Mumbai: Advertisers are bringing in audit specialists to keep a tab on film production costs. With the cost of filming TV commercials going up due to rising costs of talent, studios and art/input, overall production bills have shot up by at least 20% over the past few years, say ad men.
Pruning costs: Production bills for TV commercials have gone up by 20% over the past few years.
Film production costs come under various heads such as raw stock, location, staff and top-drawer directorial talent, models, camera, lighting, sets, editing, special effects, sound recording, etc. That’s where film audit specialists and services such as Spatial Access Media Solutions Pvt. Ltd are increasingly stepping in, auditing everything from cost of film production, royalties, airing rights in India and abroad and film buyouts, to lists of directors. Their aim: to rationalize the cost of production and look for savings. This could benefit not just the advertiser, but also the production house, which sometimes underestimates costs involved and underbills the client.
Large advertisers are also appointing in-house audit specialists. Sharon Pereira is responsible for managing the film production process for Unilever in South-Asia (including India) and for certain categories in South-East Asia. “She works closely with ad agencies and film producers. Her job is to ensure that the ‘best value’ is secured while ensuring that the final output is as per the ‘creative brief’. Her expertise is about providing production solutions that ensure excellent quality of output and film production at the most optimal costs,” says a Hindustan Unilever Ltd spokesperson.
Earlier, agencies’ film departments kept an eye on budgets, but that role is increasingly going to audit specialists who work for advertisers. Says Anita Mundkur, business head, Spatial Access Media Solutions, “For advertisers, expenditure on films is a large component of costs. Most brands make more than one theme film a year. A brand makes between three and six films a year, so outlays have increased substantially.”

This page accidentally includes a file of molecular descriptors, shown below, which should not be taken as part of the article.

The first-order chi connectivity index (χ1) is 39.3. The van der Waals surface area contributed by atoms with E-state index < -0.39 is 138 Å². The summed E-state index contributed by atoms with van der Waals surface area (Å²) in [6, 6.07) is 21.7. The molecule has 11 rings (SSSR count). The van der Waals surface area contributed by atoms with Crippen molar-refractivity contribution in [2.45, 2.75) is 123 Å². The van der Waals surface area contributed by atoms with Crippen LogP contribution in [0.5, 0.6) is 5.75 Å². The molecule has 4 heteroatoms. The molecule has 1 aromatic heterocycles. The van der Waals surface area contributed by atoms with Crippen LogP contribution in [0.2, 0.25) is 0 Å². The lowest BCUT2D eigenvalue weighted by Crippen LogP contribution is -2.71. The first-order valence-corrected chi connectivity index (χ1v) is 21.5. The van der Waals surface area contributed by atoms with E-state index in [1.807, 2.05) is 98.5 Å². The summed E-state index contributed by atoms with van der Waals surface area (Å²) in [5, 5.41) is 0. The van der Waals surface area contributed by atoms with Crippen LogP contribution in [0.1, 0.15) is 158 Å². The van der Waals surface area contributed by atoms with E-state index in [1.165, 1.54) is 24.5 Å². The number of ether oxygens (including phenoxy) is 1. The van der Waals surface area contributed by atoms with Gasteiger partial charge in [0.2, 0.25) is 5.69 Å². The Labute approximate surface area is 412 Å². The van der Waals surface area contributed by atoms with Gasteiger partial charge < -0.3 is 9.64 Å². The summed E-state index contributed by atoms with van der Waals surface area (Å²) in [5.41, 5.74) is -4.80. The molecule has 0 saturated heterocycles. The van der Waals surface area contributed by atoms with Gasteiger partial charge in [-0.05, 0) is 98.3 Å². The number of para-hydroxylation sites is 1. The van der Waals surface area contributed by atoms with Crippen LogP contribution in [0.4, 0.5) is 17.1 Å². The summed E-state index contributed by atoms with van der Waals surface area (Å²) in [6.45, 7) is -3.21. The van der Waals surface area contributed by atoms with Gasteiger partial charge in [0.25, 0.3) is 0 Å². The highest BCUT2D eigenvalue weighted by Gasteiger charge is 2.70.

Film audits are getting a mixed response: Many big-spend TV advertisers are signing up auditors, while some ad agencies and film-makers are wary of what they perceive to be interference from an outsider who will crimp their margins. Advertisers in categories such as telecom and carbonated beverages would be among the largest buyers of film production services.
TV advertisers from competitive new-age sectors, such as retail, particularly, are hiring auditors. Says Samar Singh Sheikhawat, vice-president, marketing, Spencer’s Retail Ltd, which did a film-production audit recently: “What this got us was transparency, a clear line of sight on costs which helped us cut costs by about 25%.” The audit only eliminated fat from the system, and they did not touch producer or agency fees. Also, they had no face-to-face interaction with the producer and hence no unpleasantness, he adds. Advertisers also demand no compromise on ad quality, since 80% of the (TV ad budget) money goes towards media buys, only 15% for production and the rest is miscellaneous.
In contrast, many agencies are not happy at the prospect of yet another audit, since various stages of the ad production and media buying cycle already face audits.
Moreover, some agency executives who did not wish to be identified, say that since they write the brief for a commercial they would know best how to optimize budgets.
An agency’s response to a film audit may be linked to how it is paid by its clients. Many agencies work on flat fees for film supervision and hence their remuneration is fixed or not linked to film cost. Such agencies are supportive of meaningful film negotiations that deliver value to the advertiser, says Meenakshi Madhvani, founder, Spatial.
Sometimes, however, agencies build in buffers for exigencies that may not be returned to the client if unutilized, and that’s where audits could work. Most production houses, however, retain a safety margin for exigencies. This is justifiable since the production house does not come back for a hike if the film has gone above budget, says Mundkur.
Film-maker Sneha Iype Varma, executive producer of Nirvana Films, says she would not hire film auditors since there are too many variables involved in a project. Varma says they outsource everything from teams to vendors to equipment and work out special bargains and packages based on their relationship with them. “Sometimes, we work on slimmer margins when we want to do a script badly or have a special relationship with an agency. But usually there are margin buffers, and you make up in one project what you lose in another,” she adds.
Milind Dhaimade, film producer at Equinox Films, however, says that a neutral auditor can give the client a balanced opinion on costs. If an audit service views its role as optimizer than mere cost-cruncher, it can help a client understand if its expectations are feasible.